Silent gut is not unknown in acute pancreatitis. A significant number of acute pancreatitis is idiopathic or associated with obstruction by infammation or stones. They can get VERY sick VERY fast. It is one of those strange disorders in that there is almost two distinct types. Med/surg nurses are used to seeing the chronic pancreatitis and wonder why ICU nurses go pale at the mention of an acute fulminating pancreatitis.
  9. by   Peeps Mcarthur
    Since I've not ever worked in an ER..........yet


    From Gwenith
    Esp if the vomiting was projectile enough to actually hit you
    Would that degree of severity of the vomitting cause you to consider bowel obstruction in any case? I mean, is it a hallmark of bowel obtruction?

    I had forgotten that the pancrease produces bile salts for digestion of fats as well. The fats didn't digest and the ph would be all out of whack too.

    The most obvious of my errors was that I wasn't thinking of Left upper quadrant when I described all the organs from the right upper quadrant now was I? I was thinking of the patient in an anatomical view and went right to the left..........................only in anatomy left is right.

    Crap.

    I need to do this for real soooooooooo bad.
  10. by   karenG
    hey Peeps......it could have been cholycystitis- think referred pain. but would be low on my list of differential diagnosis

    K
  11. by   kids
    Originally posted by canadian
    A: kiddie 4 yrs old 3day Hx malaise and cough, dehyrated, temp 38.8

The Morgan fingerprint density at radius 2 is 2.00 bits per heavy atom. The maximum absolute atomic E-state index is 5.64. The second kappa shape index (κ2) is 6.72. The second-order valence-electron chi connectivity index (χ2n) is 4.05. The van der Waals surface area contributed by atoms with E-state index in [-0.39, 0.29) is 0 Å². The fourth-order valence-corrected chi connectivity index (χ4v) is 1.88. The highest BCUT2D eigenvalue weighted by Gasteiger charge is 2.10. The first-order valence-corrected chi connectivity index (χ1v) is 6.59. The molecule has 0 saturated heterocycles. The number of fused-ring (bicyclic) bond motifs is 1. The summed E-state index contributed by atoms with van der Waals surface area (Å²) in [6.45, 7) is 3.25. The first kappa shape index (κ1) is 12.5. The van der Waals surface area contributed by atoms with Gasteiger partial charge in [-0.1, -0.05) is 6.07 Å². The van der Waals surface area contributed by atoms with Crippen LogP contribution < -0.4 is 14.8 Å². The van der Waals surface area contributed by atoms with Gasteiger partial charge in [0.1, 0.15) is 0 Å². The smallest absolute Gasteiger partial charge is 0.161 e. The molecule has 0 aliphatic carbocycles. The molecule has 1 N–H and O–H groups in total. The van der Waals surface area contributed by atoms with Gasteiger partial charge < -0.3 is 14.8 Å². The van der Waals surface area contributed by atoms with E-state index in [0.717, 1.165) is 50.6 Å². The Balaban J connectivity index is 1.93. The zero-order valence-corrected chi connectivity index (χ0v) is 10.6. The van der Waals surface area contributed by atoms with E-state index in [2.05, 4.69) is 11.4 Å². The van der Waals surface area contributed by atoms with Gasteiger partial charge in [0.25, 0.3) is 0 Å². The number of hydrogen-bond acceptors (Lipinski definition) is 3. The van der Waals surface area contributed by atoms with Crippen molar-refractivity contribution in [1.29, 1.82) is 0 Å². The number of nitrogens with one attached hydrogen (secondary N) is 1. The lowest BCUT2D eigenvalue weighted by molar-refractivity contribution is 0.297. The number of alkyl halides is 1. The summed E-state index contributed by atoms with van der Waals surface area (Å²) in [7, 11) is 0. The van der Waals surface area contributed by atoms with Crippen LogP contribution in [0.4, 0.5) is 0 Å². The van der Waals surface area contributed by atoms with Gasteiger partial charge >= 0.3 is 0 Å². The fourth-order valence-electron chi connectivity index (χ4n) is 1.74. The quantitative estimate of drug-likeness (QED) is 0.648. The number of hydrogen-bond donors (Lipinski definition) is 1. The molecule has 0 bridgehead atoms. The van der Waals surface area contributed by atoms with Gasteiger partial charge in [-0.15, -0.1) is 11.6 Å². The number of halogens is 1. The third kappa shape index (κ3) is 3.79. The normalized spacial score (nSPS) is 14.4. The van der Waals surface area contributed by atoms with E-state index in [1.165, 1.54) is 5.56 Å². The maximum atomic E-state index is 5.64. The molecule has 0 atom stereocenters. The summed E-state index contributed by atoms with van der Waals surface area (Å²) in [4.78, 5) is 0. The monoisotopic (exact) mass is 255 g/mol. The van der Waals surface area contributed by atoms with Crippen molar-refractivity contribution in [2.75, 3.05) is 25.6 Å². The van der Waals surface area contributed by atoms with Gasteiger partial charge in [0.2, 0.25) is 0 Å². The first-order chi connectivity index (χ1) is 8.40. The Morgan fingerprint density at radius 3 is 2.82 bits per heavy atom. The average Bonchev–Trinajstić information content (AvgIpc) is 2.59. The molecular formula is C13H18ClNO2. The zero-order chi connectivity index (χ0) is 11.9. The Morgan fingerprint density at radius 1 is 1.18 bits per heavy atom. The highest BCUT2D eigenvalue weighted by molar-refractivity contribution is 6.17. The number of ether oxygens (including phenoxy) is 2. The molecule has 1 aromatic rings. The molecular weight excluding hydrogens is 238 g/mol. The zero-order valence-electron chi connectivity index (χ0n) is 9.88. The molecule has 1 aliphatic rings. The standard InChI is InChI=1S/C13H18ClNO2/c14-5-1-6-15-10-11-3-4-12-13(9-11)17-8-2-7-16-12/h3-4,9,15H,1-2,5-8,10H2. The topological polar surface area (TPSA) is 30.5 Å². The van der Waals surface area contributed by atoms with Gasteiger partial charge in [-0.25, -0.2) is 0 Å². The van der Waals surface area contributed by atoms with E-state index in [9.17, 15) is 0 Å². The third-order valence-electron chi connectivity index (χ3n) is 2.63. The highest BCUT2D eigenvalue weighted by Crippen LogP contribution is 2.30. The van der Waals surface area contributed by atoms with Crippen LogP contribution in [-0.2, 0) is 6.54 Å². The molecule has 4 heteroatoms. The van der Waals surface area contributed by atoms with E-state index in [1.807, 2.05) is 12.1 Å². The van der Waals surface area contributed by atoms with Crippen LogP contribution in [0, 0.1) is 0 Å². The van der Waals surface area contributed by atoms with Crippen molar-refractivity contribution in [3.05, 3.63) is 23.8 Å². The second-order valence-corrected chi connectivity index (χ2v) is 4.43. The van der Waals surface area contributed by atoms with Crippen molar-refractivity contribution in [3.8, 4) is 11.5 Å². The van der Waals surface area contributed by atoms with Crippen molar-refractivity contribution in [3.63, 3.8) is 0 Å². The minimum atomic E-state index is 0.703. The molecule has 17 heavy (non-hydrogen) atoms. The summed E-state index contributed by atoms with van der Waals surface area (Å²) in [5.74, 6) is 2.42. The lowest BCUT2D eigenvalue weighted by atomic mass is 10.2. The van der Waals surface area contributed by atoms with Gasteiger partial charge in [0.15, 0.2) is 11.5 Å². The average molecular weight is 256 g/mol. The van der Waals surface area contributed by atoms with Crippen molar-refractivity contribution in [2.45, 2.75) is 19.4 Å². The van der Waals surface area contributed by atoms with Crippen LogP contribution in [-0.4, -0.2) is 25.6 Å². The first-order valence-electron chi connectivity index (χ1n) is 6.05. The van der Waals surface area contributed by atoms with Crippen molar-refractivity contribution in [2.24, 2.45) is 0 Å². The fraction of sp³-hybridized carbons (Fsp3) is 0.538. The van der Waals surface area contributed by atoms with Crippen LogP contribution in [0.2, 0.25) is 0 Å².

B: kiddie 4 years old on Tx for ALL temp 38.3 no other Sx.
    Kiddie A: His fever isn't terribly high (101.8 F) when was his last dose of an antipyretic? No mention of vomiting/diarhhea, dehydration likely due to poor intake rather than excess loss. No mention of rash. No mention of nasal drainage.

    Probably a viral syndrome...possibly OM, might want to do a strep but unlikely (fever <102, no c/o HA, ST or abd. pain)

    Kiddie B: Temp not to bad, 100.9 F. no complaints. On tx for ALL.
    DING DING DING... we have our admit...find the kid a bed away from sick people, he's neutropinic, get blood cultures and a line going...this kid could be in the toilet very quick.

    Oh...and get kiddie A a Pedialyte popcicle.

    The risks to Kiddie B in not being worked up first are greater than they are to kiddie A.
  12. by   mare-mare
    What is the answer to case 6???? I'm dying to know... I think he has some sort of cervical injury and is at risk for losing his airway to swelling soon...
  13. by   karenG
    Originally posted by kids-r-fun
    Kiddie A: His fever isn't terribly high (101.8 F) when was his last dose of an antipyretic? No mention of vomiting/diarhhea, dehydration likely due to poor intake rather than excess loss. No mention of rash. No mention of nasal drainage.

    Probably a viral syndrome...possibly OM, might want to do a strep but unlikely (fever <102, no c/o HA, ST or abd. pain)

    Kiddie B: Temp not to bad, 100.9 F. no complaints. On tx for ALL.
    DING DING DING... we have our admit...find the kid a bed away from sick people, he's neutropinic, get blood cultures and a line going...this kid could be in the toilet very quick.

    Oh...and get kiddie A a Pedialyte popcicle.

    The risks to Kiddie B in not being worked up first are greater than they are to kiddie A.
    oh I am so glad someone agreed with me!! was starting to think I was way off beam!!

    Karen

close